An issue at the oral argument today in Texas Department of Housing and Community Affairs v. The Inclusive Communities Project involved three brief, scattered provisos in the 1988 amendments to the Fair Housing Act:
‐Nothing in this title limits the applicability of any reasonable local, State, or Federal restrictions regarding the maximum number of occupants permitted to occupy a dwelling.
‐Nothing in this title prohibits conduct against a person because such person has been convicted by any court of competent jurisdiction of the illegal manufacture or distribution of a controlled substance as defined in section 102 of the Controlled Substances Act (21 U.S.C. 802).
‐Nothing in this title prohibits a person engaged in the business of furnishing appraisals of real property to take into consideration factors other than race, color, religion, national origin, sex, handicap, or familial status.
The claim is that there would be no reason for these provisos unless the Act generally allowed disparate-impact causes of action. Of course, it is not particularly surprising or damning that there should be some redundancy in a long statute like this. Legislation is not poetry, and lobbyists are paid to put in suspenders even if a belt might do.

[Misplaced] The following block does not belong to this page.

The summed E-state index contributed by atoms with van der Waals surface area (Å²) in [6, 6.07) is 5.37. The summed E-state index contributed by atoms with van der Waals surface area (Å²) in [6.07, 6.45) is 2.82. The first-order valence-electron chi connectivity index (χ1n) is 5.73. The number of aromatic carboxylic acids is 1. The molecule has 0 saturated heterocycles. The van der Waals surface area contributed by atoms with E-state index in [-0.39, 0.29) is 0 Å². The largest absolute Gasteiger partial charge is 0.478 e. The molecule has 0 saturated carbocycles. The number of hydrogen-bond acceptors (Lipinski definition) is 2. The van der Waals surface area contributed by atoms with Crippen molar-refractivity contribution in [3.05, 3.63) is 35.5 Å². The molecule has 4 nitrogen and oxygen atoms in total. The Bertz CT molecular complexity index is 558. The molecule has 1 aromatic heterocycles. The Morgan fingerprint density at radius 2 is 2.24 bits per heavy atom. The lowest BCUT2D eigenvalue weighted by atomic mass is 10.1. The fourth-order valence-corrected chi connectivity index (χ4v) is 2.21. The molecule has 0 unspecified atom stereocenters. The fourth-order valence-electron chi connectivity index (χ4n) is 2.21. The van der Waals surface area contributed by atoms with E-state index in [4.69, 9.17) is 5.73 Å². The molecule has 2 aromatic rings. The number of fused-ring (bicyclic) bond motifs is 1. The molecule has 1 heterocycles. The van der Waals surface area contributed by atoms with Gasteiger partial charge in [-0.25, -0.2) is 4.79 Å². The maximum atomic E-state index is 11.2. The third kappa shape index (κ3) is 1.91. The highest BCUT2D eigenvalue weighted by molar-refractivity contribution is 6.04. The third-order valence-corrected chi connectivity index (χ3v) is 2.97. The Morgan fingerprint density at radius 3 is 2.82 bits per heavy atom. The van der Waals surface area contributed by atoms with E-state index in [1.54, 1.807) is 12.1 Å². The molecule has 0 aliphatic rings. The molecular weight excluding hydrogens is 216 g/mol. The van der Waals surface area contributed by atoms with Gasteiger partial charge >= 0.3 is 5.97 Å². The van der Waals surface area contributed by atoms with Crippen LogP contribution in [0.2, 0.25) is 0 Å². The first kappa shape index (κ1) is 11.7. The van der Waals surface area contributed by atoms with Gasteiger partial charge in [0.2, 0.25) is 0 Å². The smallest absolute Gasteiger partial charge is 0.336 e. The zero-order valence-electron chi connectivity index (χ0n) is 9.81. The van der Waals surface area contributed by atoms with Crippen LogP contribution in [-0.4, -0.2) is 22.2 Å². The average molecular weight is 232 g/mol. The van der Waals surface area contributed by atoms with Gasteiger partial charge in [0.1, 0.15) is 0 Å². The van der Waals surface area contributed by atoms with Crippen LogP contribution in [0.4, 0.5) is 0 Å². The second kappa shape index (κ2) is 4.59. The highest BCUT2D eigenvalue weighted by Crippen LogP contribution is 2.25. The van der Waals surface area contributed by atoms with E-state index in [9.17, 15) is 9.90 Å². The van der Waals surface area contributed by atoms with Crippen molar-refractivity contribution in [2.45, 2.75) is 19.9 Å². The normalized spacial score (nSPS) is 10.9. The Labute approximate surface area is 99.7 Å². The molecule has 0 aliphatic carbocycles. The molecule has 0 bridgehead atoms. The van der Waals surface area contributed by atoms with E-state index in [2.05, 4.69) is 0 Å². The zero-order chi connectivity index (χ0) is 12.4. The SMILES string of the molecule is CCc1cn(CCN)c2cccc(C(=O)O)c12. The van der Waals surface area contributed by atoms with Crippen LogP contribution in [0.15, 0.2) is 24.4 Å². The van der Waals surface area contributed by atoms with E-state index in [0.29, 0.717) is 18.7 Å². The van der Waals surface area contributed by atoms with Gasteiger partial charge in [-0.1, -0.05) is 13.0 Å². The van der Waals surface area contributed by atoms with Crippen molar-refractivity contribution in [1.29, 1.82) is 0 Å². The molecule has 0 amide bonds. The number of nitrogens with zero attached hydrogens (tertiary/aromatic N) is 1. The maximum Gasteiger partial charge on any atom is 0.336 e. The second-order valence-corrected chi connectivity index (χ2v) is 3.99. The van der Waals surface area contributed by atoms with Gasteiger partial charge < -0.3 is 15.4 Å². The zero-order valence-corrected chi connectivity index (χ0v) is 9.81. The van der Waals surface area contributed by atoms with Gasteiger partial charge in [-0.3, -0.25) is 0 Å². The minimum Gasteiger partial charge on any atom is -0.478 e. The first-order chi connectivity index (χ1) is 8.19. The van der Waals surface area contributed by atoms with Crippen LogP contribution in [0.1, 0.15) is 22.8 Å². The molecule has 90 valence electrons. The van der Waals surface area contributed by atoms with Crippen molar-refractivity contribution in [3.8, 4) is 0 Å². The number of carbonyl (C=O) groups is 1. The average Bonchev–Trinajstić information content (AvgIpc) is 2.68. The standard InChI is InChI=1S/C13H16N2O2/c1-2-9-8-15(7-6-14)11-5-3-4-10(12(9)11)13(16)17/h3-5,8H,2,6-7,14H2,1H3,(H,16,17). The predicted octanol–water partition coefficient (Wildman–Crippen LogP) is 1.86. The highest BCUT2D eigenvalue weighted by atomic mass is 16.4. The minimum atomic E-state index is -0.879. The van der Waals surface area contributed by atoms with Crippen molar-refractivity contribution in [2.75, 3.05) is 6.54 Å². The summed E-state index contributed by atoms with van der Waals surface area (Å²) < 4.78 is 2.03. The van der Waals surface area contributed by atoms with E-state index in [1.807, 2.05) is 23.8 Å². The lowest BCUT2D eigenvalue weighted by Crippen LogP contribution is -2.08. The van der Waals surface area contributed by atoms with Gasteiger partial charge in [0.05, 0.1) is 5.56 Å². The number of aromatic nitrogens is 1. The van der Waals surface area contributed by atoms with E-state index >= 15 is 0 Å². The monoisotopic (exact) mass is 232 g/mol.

But it is also worth noting that all three provisos involve instances where non-protected characteristics are close enough to protected characteristics that Congress wanted to spell out what was and wasn’t protected a bit more — particularly since Congress was adding “familial status” and “handicap” to the statute at that very time.
To elaborate: The 1988 amendments expanded the Act to cover not just race, etc. but also “familial status” — that is, to make it illegal to discriminate against families with children. But an occupancy limit on, say, an apartment obviously appears on its face to get close to that line.
Another sort of discrimination prohibited by the 1988 amendments was against the handicapped. Those with a record of drug addiction are considered to fall into this category (so long as it is not “current, illegal drug use . . . or addiction”). So here Congress would have been aware that discrimination against someone because of their record of drug crimes gets close to the line of handicap discrimination. The war on drugs was well under way, and no doubt our legislators wanted to make sure no one could claim their bill was soft on drug traffickers.
As for real-estate appraisals, bear in mind again that disability and familial status had just been added to the statute. Designing (or redesigning) property so that it is accessible to the handicapped can affect its value; changing a building so that it is kid-friendly can, too. What’s more, in both instances the result might be a building that is more expensive to construct but less desirable to the large class of individuals who aren’t being accommodated (the able-bodied, and singles or couples). Either way, Congress did not want real-estate appraisers to be held liable for market pricing that was not their doing.